10 Steps to Acquiring a Small Business

There are a lot of resources that talk about writing a business plan, crafting a business proposal, and starting a business. However, buying a small business isn’t tackled much. Acquiring a small business is different from buying a big one. Here’s what you have to do to pull it off.

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10 Steps to Acquiring a Small Business

How to Buy a Small Business

Buying a small business allows owners and entrepreneurs to sink their teeth into new ventures without having to start from square one. You need to be careful though?bad deals are aplenty, so choose wisely. Strike gold and find a good one by following these steps.

Identify and Determine What You Want

Before you buy a small business, know what you want. The most ideal choice is a company that aligns with your expertise and interest.

Small companies that have annual revenues between $1 million and $10 million dollars are your best bet. Ideally, these companies should have simple business models and minor competition on investment.

Personal experience in your desired business’s industry isn’t really necessary here. You can snag a deal that comes with training by the owner. You can’t also opt to hire a seasoned pro or resort to internal promotion if you don’t want to oversee its daily operations.

Find the Sellers

Be on the lookout for owners who are ready to sell their business. Good deals don’t grow on trees, so strike on a good opportunity if you stumble across one.

If you already have a particular business in mind, go and reach out to trade associations for that specific industry and start from there. And if you’re aiming for a specific area, just contact its local chamber of commerce for assistance.

The internet and technology has made searching for eager sellers a lot easier. Just like your clients, you can find them lurking around on social media for interested buyers.

Develop Your Acquisition Strategy

Buying a small business is a time-consuming and heavy process. Don’t forget to prepare a well-planned strategy before zeroing in on a particular company. To start off, ask yourself some of these questions:

  • Is your business finance in good shape?
  • How much are you willing to spend? Do you have a specified budget?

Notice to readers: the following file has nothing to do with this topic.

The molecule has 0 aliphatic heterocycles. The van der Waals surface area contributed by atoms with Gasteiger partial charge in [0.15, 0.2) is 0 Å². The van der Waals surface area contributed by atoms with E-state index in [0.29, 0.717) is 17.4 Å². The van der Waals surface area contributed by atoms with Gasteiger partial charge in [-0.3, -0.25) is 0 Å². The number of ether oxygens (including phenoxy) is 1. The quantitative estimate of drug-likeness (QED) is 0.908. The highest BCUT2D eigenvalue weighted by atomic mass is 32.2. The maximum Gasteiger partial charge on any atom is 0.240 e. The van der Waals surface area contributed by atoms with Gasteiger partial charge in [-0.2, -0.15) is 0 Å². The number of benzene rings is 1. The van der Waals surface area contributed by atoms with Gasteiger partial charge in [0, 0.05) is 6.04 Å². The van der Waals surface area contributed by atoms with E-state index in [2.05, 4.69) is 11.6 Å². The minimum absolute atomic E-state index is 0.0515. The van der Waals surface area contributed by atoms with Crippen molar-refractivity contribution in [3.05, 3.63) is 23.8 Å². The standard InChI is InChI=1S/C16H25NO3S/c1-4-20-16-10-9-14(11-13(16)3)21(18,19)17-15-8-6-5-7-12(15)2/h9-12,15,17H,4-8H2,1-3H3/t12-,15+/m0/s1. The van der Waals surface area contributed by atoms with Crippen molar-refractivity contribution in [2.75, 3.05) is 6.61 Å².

• What are your goals? Do you want to expand or branch out to bigger markets?
  • Are there untapped markets you can explore? Can your business grow in these markets?
  • What is your business’s focus? Should a specific product/service be offered?
  • What does my acquired business need?

Choose a Deal Structure

How do you want to buy your business? You can choose one out of these 3 commonly used deal structures:

Merger

In this structure, two businesses become a single entity. The new entity owns the extinguished entity’s assets, liabilities, and rights. This option is usually taken if the target company has multiple shareholders. All that needs to happen is for the majority of them to consent to the acquisition.

Asset Acquisition

In this scenario, buyers either purchase a company’s certain assets, or buy them all. One example of such is intellectual property rights. Buyers have the option of acquiring none, several, or every liability of the seller. This option is great for buyers who want to leave undesirable liabilities on the table.

Stock Acquisition

This option has a buyer purchasing stock(s) directly from the seller’s shareholders. The seller’s legal status, name, contracts, and operations will remain in place unless the acquisition agreement says otherwise. Buyers who want quicker transactions may find this favorable since holdouts are an unlikely occurrence here.

The selection process can be tricky because you have to know which one among the 3 fits your tax and liability needs. To solve this problem, you can reach out to tax counsels, accountants, or legal counsels to help you find one.

Sign a Letter of Intent

The seller issues this letter to the buyer when the two parties agree on the price points and included assets and liabilities. The terms and conditions of the business sale should be included here as well.

By signing the letter, the buyer is granted permission to proceed with evaluating their target business. This also prevents the seller from negotiating with other interested buyers.

Negotiate Terms